Mike Simpson’s early career as an artist attracted recognition through his accurate, highly detailed pencil sketches of the contemporary working cowboy.
In the 70’s, with encouragement from Ed Runci (a former Coca Cola girl illustrator turned professional oil painter), Mike began to work in oils. His subjects also changed, enlarging to landscape, particularly that of the cowboy-in-context. During this period, Mike had further help from Joe Beeler, founding member of the Cowboy Artists of America.
Mike is no stranger to the West and it’s lifestyle. From cowboying on one of the west’s largest ranches, horse back packing in the Rockies, being a lease agent on the Crow Indian Reservation, to running sled dogs in the Colorado high country in the winter. Mike not only lives in the West, Mike lives the West, and that is what he paints, the West.
Respect for technique and generosity toward influences are characteristic of Mike’s comments about his work. Largely self taught, Mike has relied upon mentor’s advice to develop his talent. “In past years studying with Wayne Wolfe and Ralph Oberg, widely known their landscape and wildlife artist respectively, has been a real help in getting me to understand what to look for and how to relate what I see to canvas or paper when I’m painting outside.”
Confident of his increasing maturity in handling both oils and watercolors, he says “I finally learned about some of the things I was having trouble with before. The painstaking style I used was really tiring, and I couldn’t seem to loosen up like I wanted to. Now, whenever I am having difficulty with a subject, I remember what Ed Runci told me. ‘Just paint the color and shape of the tree, not all of the leaves, and it’ll be a tree’ meaning to forget all the little detail. One time he even took all of my little brushes away and broke them up in a fit of frustration. In turn he bought me some bigger ones and taught me how to use those.”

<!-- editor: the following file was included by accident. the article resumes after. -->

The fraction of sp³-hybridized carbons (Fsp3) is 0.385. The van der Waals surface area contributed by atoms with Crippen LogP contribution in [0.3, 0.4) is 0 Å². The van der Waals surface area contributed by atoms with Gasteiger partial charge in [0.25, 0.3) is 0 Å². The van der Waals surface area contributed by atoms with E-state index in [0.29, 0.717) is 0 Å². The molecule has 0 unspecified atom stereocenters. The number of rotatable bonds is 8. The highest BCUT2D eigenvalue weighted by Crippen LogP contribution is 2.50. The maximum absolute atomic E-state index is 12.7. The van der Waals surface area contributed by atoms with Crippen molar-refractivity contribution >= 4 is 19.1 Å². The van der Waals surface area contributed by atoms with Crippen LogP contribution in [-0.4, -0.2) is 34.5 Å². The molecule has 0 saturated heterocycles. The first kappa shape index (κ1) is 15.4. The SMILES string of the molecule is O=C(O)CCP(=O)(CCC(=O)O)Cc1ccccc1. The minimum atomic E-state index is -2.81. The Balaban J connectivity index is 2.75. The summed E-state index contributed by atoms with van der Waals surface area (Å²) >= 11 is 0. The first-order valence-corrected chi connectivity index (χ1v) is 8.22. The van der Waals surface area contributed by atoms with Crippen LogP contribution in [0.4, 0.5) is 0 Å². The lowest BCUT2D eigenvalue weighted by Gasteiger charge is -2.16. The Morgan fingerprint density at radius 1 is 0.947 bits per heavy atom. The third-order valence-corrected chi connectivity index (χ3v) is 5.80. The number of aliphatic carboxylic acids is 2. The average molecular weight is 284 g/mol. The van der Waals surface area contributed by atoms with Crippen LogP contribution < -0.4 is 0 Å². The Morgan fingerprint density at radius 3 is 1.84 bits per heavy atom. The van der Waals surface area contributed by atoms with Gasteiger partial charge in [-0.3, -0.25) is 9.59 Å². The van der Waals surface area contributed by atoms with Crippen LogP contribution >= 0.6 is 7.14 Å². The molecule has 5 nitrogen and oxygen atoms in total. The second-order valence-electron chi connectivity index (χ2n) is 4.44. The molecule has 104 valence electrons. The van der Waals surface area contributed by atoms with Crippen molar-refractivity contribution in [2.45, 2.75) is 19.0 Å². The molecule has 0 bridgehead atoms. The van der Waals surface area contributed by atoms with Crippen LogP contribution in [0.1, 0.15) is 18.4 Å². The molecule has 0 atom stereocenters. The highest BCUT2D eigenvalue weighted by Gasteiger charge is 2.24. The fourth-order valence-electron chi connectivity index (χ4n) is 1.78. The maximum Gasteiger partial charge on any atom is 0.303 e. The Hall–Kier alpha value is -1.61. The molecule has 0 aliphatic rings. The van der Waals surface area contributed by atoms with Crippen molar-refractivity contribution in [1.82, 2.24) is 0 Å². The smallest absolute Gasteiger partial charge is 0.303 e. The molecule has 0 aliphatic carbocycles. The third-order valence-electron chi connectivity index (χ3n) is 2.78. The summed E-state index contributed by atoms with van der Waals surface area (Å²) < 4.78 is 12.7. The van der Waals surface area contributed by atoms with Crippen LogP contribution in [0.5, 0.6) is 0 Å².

When not in his gallery/studio, Mike can usually be found out painting on location, gathering reference material for future paintings or merely “living the West”.
“Using watercolors for their transparency and loose suggestive qualities or oil paints for their opacity, texture and quality of brush stroke, I paint the people, places and things of small town, rural America. From the towering peaks of the Rocky Mountains, to the towering grain silos of Kansas or the small adobe casas of New Mexico, to the fishing boats in a marina on the Northern California coast, the cowboys of Montana, the bewhiskered bikers of Sturgis or the girls on the corner in Winslow, Arizona, they all have a story.
With my painting kit I travel the backroads and by-ways of America, often on my motorcycle, seeking out the character of my subjects and capture it using the effect of light, shadow, shape and value.”
Mike is a signature artist of Western Colorado Watercolor Society, Plain Air Painters Colorado, New Mexico Plain Air Painters, and a member of the National Watercolor Society, Oil Painters of America, and The American Impressionists Society.